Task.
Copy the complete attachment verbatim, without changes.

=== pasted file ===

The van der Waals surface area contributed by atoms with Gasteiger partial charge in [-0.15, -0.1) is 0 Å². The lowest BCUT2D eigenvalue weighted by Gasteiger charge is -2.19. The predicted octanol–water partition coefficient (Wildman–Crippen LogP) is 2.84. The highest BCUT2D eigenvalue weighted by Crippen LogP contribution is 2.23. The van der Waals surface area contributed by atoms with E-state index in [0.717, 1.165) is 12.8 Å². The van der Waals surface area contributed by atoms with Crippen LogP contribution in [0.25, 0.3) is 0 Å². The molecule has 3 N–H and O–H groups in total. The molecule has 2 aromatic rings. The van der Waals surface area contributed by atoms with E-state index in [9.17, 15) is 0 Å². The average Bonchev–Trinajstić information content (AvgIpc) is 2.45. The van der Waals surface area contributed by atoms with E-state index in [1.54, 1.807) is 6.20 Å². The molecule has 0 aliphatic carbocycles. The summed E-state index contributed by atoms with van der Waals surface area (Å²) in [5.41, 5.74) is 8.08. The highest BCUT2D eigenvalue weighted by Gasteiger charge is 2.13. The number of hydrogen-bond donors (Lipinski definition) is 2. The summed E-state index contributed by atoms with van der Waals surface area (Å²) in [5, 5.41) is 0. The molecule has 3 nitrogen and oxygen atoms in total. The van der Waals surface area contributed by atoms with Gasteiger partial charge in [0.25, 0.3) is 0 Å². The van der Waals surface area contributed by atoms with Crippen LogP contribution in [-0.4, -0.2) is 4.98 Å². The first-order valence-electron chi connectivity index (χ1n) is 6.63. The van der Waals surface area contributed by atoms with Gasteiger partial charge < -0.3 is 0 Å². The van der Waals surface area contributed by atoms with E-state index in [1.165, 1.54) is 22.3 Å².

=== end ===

The van der Waals surface area contributed by atoms with Gasteiger partial charge in [-0.15, -0.1) is 0 Å². The lowest BCUT2D eigenvalue weighted by Gasteiger charge is -2.19. The predicted octanol–water partition coefficient (Wildman–Crippen LogP) is 2.84. The highest BCUT2D eigenvalue weighted by Crippen LogP contribution is 2.23. The van der Waals surface area contributed by atoms with E-state index in [0.717, 1.165) is 12.8 Å². The van der Waals surface area contributed by atoms with Crippen LogP contribution in [0.25, 0.3) is 0 Å². The molecule has 3 N–H and O–H groups in total. The molecule has 2 aromatic rings. The van der Waals surface area contributed by atoms with E-state index in [9.17, 15) is 0 Å². The average Bonchev–Trinajstić information content (AvgIpc) is 2.45. The van der Waals surface area contributed by atoms with E-state index in [1.54, 1.807) is 6.20 Å². The molecule has 0 aliphatic carbocycles. The summed E-state index contributed by atoms with van der Waals surface area (Å²) in [5.41, 5.74) is 8.08. The highest BCUT2D eigenvalue weighted by Gasteiger charge is 2.13. The number of hydrogen-bond donors (Lipinski definition) is 2. The summed E-state index contributed by atoms with van der Waals surface area (Å²) in [5, 5.41) is 0. The molecule has 3 nitrogen and oxygen atoms in total. The van der Waals surface area contributed by atoms with Gasteiger partial charge in [0.25, 0.3) is 0 Å². The van der Waals surface area contributed by atoms with Crippen LogP contribution in [-0.4, -0.2) is 4.98 Å². The first-order valence-electron chi connectivity index (χ1n) is 6.63. The van der Waals surface area contributed by atoms with Gasteiger partial charge < -0.3 is 0 Å². The van der Waals surface area contributed by atoms with E-state index in [1.165, 1.54) is 22.3 Å².